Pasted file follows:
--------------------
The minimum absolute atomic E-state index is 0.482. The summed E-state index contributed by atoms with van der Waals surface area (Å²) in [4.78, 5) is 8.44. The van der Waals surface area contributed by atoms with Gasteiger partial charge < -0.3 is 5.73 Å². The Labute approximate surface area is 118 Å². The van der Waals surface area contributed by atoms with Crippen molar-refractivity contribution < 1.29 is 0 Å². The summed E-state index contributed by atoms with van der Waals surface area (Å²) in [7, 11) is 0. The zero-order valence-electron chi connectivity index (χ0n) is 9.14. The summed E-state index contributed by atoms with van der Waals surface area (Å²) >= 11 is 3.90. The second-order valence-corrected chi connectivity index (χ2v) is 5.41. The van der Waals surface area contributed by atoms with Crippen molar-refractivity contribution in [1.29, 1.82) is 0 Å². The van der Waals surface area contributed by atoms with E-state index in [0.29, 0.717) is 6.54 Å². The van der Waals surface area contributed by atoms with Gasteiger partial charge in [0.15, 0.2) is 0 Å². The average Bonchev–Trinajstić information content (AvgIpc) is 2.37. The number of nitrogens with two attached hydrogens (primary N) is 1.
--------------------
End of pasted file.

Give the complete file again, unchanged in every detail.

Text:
The minimum absolute atomic E-state index is 0.482. The summed E-state index contributed by atoms with van der Waals surface area (Å²) in [4.78, 5) is 8.44. The van der Waals surface area contributed by atoms with Gasteiger partial charge < -0.3 is 5.73 Å². The Labute approximate surface area is 118 Å². The van der Waals surface area contributed by atoms with Crippen molar-refractivity contribution < 1.29 is 0 Å². The summed E-state index contributed by atoms with van der Waals surface area (Å²) in [7, 11) is 0. The zero-order valence-electron chi connectivity index (χ0n) is 9.14. The summed E-state index contributed by atoms with van der Waals surface area (Å²) >= 11 is 3.90. The second-order valence-corrected chi connectivity index (χ2v) is 5.41. The van der Waals surface area contributed by atoms with Crippen molar-refractivity contribution in [1.29, 1.82) is 0 Å². The van der Waals surface area contributed by atoms with E-state index in [0.29, 0.717) is 6.54 Å². The van der Waals surface area contributed by atoms with Gasteiger partial charge in [0.15, 0.2) is 0 Å². The average Bonchev–Trinajstić information content (AvgIpc) is 2.37. The number of nitrogens with two attached hydrogens (primary N) is 1.